NSS is set of libraries, APIs, utilities, and documentation designed to support cross-platform development of security-enabled client and server applications. It provides a complete open-source implementation of the crypto libraries used by Netscape and other companies in the Netscape 6 browser, server products from iPlanet E-Commerce Solutions, the Gateway Connected Touch Pad with Instant AOL, and other products.
overview of NSS, see Overview of NSS. For detailed information
on the open-source NSS project, see NSS Project Page.
If you want add support for SSL, S/MIME, or other Internet security standards to your application, you can use Network Security Services (NSS) to do so. Because NSS provides complete support for all versions of SSL and TLS, it is particularly well-suited for applications that need to communicate with the many clients and servers that already support the SSL protocol.
The PKCS #11 interface included in NSS means that your application can
use hardware accelerators on the server and smart
cards for two-factor authentication.
NSS supports both server and client applications as well as PKCS #11 and S/MIME. To permit its use in as many contexts as possible, NSS is triple-licensed under the Mozilla Public License, the GNU General Public License, and the GNU Lesser General Public License. You may choose to use the code either under the terms of the MPL or the GPL or the LGPL.
Netscape no longer maintains SSLRef or makes it available. It was built as an example of an SSL implementation, not for creating production applications.
NSS was designed from the ground up for use by commercial developers. It provides a complete software development kit that uses the same architecture used to support security features in many client and server products from Netscape and other companies.
iPlanet E-Commerce Solutions has certified NSS 3.1 on 18 platforms, including AIX 4.3, HP-UX 11.0, Red Hat Linux 6.0, Solaris (2.6 or later), Windows NT (4.0 or later), and Windows 2000. Other contributors are in the process of certifying additional platforms. The NSS 3.1 API requires C or C++ development environments.
For the latest NSS release notes and detailed platform information, see NSS 3.1 Release Notes.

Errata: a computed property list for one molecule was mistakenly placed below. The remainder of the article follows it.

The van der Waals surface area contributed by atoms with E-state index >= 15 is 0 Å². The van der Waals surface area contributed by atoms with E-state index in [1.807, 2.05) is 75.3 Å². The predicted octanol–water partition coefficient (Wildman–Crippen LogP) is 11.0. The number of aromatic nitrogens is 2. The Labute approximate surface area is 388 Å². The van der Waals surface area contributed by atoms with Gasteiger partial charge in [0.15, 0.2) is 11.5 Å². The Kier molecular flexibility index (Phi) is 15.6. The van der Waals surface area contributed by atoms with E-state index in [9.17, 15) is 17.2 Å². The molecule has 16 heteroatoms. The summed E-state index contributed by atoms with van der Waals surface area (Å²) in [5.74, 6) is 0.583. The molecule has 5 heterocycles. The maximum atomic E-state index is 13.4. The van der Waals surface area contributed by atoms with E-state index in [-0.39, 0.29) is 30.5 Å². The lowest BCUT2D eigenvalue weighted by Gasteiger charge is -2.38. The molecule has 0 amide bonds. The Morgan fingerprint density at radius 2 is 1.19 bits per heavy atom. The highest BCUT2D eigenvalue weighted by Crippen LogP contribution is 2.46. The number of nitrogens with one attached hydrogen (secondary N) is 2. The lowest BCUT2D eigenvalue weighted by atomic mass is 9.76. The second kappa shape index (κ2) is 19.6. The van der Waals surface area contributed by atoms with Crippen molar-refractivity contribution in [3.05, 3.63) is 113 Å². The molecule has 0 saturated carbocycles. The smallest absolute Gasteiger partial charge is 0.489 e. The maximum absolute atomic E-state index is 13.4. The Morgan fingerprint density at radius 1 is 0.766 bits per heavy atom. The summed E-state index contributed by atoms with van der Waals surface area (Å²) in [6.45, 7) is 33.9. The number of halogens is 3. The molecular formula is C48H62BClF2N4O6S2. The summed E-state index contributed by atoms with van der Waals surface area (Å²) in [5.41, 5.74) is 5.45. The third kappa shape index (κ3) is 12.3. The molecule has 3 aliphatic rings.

NSS supports SSL v2 and v3, TLS, PKCS #5, PKCS #7, PKCS #11, PKCS #12, S/MIME, and X.509 v3 certificates. For complete details, see Encryption Technologies.
For more information about the PSM open-source project, see Personal Security Manager.
NSS supports the PKCS #11 interface for hardware acceleration. Since leading accelerator vendors such as Chrysalis-IT, nCipher, and Rainbow Technologies also support this interface, NSS-enabled applications can support a wide variety of hardware accelerators.
NSS supports the PKCS #11 interface for smart card integration. Applications that use the PKCS #11 interface provided by NSS will therefore support smart cards from leading vendors such as ActiveCard, Litronic, and SecureID Technologies that also support the PKCS #11 interface.
NSS provides tight integration with other Netscape products in two ways. First, by using NSS to implement SSL and TLS, you can support SSL communications with all products from Netscape and all other vendors that support SSL and TLS. Second, NSS makes it easy to share certificates between Netscape client and server products and your application.
To provide cross-platform support, NSS utilizes Netscape Portable Runtime
(NSPR) libraries as a portability interface and implementation that
provides consistent cross-platform semantics for network I/O and threading
models. You can use NSPR throughout your application or
only in the portion that calls into NSS. Netscape strongly recommends that
multithreaded applications use the NSPR or native OS threading model. (In
recent NSPR releases, the NSPR threading model is compatible with the native
threading model if the OS has native threads.) Alternatively, you can adapt
the open-source NSPR implementation to be compatible with your existing
application's threading models. More information about NSPR may be found at
Netscape Portable Runtime.
Yes, SSL independent of application protocols. It works with common
Internet standard application protocols (HTTP, POP3, FTP, SMTP, etc.) as
well as custom application protocols using TCP/IP.
The integration effort depends on an number of factors, such as developer skill set, application complexity, and the level of security required for your application. NSS includes detailed documentation of the SSL API and sample code that demonstrates basic SSL functionality (setting up an encrypted session, server authentication, and client authentication) to help jump start the integration process. However, there is little or no documentation currently available for the rest of the NSS API. If your application requires sophisticated certificate management, smart card support, or hardware acceleration, your integration effort will be more extensive.
NSS is triple-licensed under the Mozilla Public License, the GNU General Public License, and the GNU Lesser General Public License. For more details, see the Mozilla Crypto FAQ.
Yes; see Build Instructions for NSS 3.1. and ftp://ftp.mozilla.org/pub/mozilla.org/security/. However, NSS source code is subject to the U.S. Export Administration Regulations and other U.S. law, and may not be exported or re-exported to certain countries (currently Cuba, Iran, Libya, North Korea, Sudan and Syria) or to persons or entities prohibited from receiving U.S. exports (including those (a) on the Bureau of Industry and Security Denied Parties List or Entity List, (b) on the Office of Foreign Assets Control list of Specially Designated Nationals and Blocked Persons, and (c) involved with missile technology or nuclear, chemical or biological weapons).
For more information about U.S. export controls on encryption software, see the Mozilla Crypto FAQ.